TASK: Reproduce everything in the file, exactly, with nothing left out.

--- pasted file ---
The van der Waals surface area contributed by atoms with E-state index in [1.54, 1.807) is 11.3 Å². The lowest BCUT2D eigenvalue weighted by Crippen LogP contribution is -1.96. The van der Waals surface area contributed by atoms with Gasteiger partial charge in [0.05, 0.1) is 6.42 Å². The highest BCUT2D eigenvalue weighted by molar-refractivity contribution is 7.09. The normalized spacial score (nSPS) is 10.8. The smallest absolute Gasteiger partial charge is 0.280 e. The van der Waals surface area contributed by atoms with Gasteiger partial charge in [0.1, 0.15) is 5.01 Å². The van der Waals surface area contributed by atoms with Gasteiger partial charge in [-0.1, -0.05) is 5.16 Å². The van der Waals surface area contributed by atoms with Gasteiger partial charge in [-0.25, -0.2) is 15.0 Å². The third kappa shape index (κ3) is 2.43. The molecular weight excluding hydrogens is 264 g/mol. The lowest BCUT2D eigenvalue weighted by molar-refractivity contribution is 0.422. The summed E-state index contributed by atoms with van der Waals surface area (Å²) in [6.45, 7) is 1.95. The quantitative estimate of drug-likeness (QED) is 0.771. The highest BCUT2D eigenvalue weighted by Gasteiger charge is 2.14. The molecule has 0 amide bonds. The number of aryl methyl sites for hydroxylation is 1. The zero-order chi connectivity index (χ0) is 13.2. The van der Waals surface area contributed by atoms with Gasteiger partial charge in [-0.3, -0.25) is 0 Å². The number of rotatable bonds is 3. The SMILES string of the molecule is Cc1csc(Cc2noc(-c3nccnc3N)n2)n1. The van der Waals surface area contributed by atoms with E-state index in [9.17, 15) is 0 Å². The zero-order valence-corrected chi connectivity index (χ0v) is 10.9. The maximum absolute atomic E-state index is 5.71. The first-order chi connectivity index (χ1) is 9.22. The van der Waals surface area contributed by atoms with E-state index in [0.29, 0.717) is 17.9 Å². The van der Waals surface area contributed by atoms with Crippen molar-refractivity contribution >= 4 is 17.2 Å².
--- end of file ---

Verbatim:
The van der Waals surface area contributed by atoms with E-state index in [1.54, 1.807) is 11.3 Å². The lowest BCUT2D eigenvalue weighted by Crippen LogP contribution is -1.96. The van der Waals surface area contributed by atoms with Gasteiger partial charge in [0.05, 0.1) is 6.42 Å². The highest BCUT2D eigenvalue weighted by molar-refractivity contribution is 7.09. The normalized spacial score (nSPS) is 10.8. The smallest absolute Gasteiger partial charge is 0.280 e. The van der Waals surface area contributed by atoms with Gasteiger partial charge in [0.1, 0.15) is 5.01 Å². The van der Waals surface area contributed by atoms with Gasteiger partial charge in [-0.1, -0.05) is 5.16 Å². The van der Waals surface area contributed by atoms with Gasteiger partial charge in [-0.25, -0.2) is 15.0 Å². The third kappa shape index (κ3) is 2.43. The molecular weight excluding hydrogens is 264 g/mol. The lowest BCUT2D eigenvalue weighted by molar-refractivity contribution is 0.422. The summed E-state index contributed by atoms with van der Waals surface area (Å²) in [6.45, 7) is 1.95. The quantitative estimate of drug-likeness (QED) is 0.771. The highest BCUT2D eigenvalue weighted by Gasteiger charge is 2.14. The molecule has 0 amide bonds. The number of aryl methyl sites for hydroxylation is 1. The zero-order chi connectivity index (χ0) is 13.2. The van der Waals surface area contributed by atoms with Gasteiger partial charge in [-0.3, -0.25) is 0 Å². The number of rotatable bonds is 3. The SMILES string of the molecule is Cc1csc(Cc2noc(-c3nccnc3N)n2)n1. The van der Waals surface area contributed by atoms with E-state index in [9.17, 15) is 0 Å². The zero-order valence-corrected chi connectivity index (χ0v) is 10.9. The maximum absolute atomic E-state index is 5.71. The first-order chi connectivity index (χ1) is 9.22. The van der Waals surface area contributed by atoms with E-state index in [0.29, 0.717) is 17.9 Å². The van der Waals surface area contributed by atoms with Crippen molar-refractivity contribution >= 4 is 17.2 Å².